GAL CALDERON in ‘Lost and Found' 390.
(photo credit: Chaim Yosef)
There’s nothing like watching the face of a child full of anticipation at some
surprise about to be sprung on them. Presumably there will be lots of eye
spreading wonderment expressed at the Lost and Found (Mizvadot VeMetziot) show
at the forthcoming three-day Yaron Yerushalmi Kesem Shel Agada (Legend Magic)
Festival (August 13-15).
Lost and Found, which will be performed at 4:30
p.m. and 6:30 p.m. on August 13, was devised by Gal and Yaniv Calderon, who
trained at the Nisan Nativ acting school before founding the Hateiva Theater
which puts on children’s productions up and down the country. The show tells the
story of Nola, a bored train station employee who dreams about leading a happier
and more exciting life in some faraway place. And, as far as she is concerned,
the appearance of a Prince Charming wouldn’t be a bad thing either.
works in the perfect place for cultivating fantasies, the Lost and Found
department where all the wayward luggage ends up before being returned to its
rightful owners. For her, the multicolored suitcases, which date from the 1920s
and were carefully collated by the Calderons from flea markets, contain unseen
treasures and adventures.
Interestingly, there is also a show in the
Kesem Shel Agada lineup called the Land of the Lost Socks
, starring 80- year-old
Albert Cohen, so are things going a little awry at the festival? “Don’t forget
that the lost things later turn up,” observes Gal Calderon. In fact Lost and
is shot through with feel good vibes.
Calderon says there are
plenty of positive messages to be had in the show. “Nola feels that her life is
unexciting and she is waiting for something to happen to her, somewhere far off,
and that the happiness she seeks is somewhere beyond the horizon.
during the show, she discovers that the happiness is right here.” The moral of
the tale will surely not be lost on the children in the festival audience, nor
on their parents.
As to be expected from a show tailored for young
children, aged 4-10, Lost and Found
is a very visual affair. “It is an
experiential and highly colorful production, with lots of characters,” explains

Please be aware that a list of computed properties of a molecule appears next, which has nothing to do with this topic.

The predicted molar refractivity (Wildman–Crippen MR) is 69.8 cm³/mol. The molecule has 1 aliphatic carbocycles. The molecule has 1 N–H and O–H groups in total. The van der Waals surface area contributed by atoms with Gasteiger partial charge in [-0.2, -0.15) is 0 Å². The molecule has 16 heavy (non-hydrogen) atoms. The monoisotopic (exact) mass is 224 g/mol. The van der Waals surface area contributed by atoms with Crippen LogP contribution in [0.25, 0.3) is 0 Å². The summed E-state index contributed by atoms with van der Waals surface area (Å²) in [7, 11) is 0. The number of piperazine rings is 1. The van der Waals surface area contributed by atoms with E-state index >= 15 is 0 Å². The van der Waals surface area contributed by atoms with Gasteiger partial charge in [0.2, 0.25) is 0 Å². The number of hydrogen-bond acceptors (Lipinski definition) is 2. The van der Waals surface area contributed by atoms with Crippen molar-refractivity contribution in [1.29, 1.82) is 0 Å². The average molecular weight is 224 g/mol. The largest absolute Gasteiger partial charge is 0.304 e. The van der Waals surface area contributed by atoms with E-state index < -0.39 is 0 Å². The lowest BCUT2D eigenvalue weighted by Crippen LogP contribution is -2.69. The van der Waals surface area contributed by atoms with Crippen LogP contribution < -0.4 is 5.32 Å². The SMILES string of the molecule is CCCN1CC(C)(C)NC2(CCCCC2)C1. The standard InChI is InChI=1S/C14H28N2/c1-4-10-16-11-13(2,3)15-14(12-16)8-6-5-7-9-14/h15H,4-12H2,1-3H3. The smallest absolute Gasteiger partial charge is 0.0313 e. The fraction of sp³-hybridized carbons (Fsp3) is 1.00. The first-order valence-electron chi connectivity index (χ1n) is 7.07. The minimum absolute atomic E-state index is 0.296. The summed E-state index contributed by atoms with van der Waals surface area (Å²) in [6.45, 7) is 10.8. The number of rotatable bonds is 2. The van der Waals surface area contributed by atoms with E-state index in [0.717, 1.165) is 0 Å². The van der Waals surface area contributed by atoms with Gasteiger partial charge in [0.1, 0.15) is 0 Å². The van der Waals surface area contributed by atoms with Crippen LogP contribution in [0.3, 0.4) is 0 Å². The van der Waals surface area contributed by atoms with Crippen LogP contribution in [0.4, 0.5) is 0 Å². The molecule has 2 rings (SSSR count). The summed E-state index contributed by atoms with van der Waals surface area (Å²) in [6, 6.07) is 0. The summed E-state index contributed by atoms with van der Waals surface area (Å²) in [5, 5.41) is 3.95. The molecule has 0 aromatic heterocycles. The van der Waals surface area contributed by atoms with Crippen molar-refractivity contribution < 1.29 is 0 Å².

Calderon, adding that there is also a go-with-theflow element to the tale too.
“A wizard turns up in a box, by mistake, but we quickly see there are no
mistakes, and the wizard tells Nola that things happen because they are the
right thing at the right time.” One can’t help hoping that the drivers among the
parents, who will accompany their little ones to the show, will bear that
particularly lesson in mind the next time they think of tailgating or honking
their horn when the driver in front of them fails to react to a traffic light
within 1.74 seconds of it turning green.
“The wizard gradually shows Nola
that goodness is right here in front of her, and she has goodness and wonderful
things inside her,” Calderon continues.
“Slowly but surely, Nola starts
to see how beautiful her life is, and while she has, the whole time, dreamt of
falling in love with someone from far away she sees there is someone right near
her who loves her.”
Kesem Shel Agada artistic director Michal Mor Haim
recently observed that today’s children are far more media-orientated than in
previous generations, and that, in terms of their entertainment choices, they
tend to mature far more quickly.
However, Calderon says that the Hateiva
Theater’s work is not impacted by this. “When I write a children’s show I never
define it as something for children,” she states. “I don’t set the bar higher or
lower. All the shows we do are for children, and also for the parents sitting
next to them. I would like them to go through the experience of the show
together, with each understanding the spectacle according to their own
Hateiva Theater productions, says Calderon, are tailored to
accommodate different degrees of maturity and understanding. “All our shows have
lots of messages and various levels to them, and everyone in the audience takes
whatever they want home with them from the shows.” She adds that patrons have
some work to do too. “We don’t spoon feed the children or the parents, and we
try to leave everyone we some food for thought.”
The age range at which
the Calderons aim Lost and Found
is intriguingly wide. “I think the show is also
suitable for 12 years olds,” says Gal. “I always set the bar high and we are not
scared of offering things with deeper meaning, and characters with deeper
aspects to them. Our shows are always very physical and there is a lot of humor,
of varying degrees of subtlety, some of which the younger children may not get,
but that’s fine. There is no danger of our productions challenging small
children to become prematurely sophisticated. We approach our work from a very
innocent angle, but I am also a great believer in not selling our audiences
short.”For tickets and more information about the Kesem Shel Agada
Festival: (03) 510-5656, www.suzannedellal.org.il and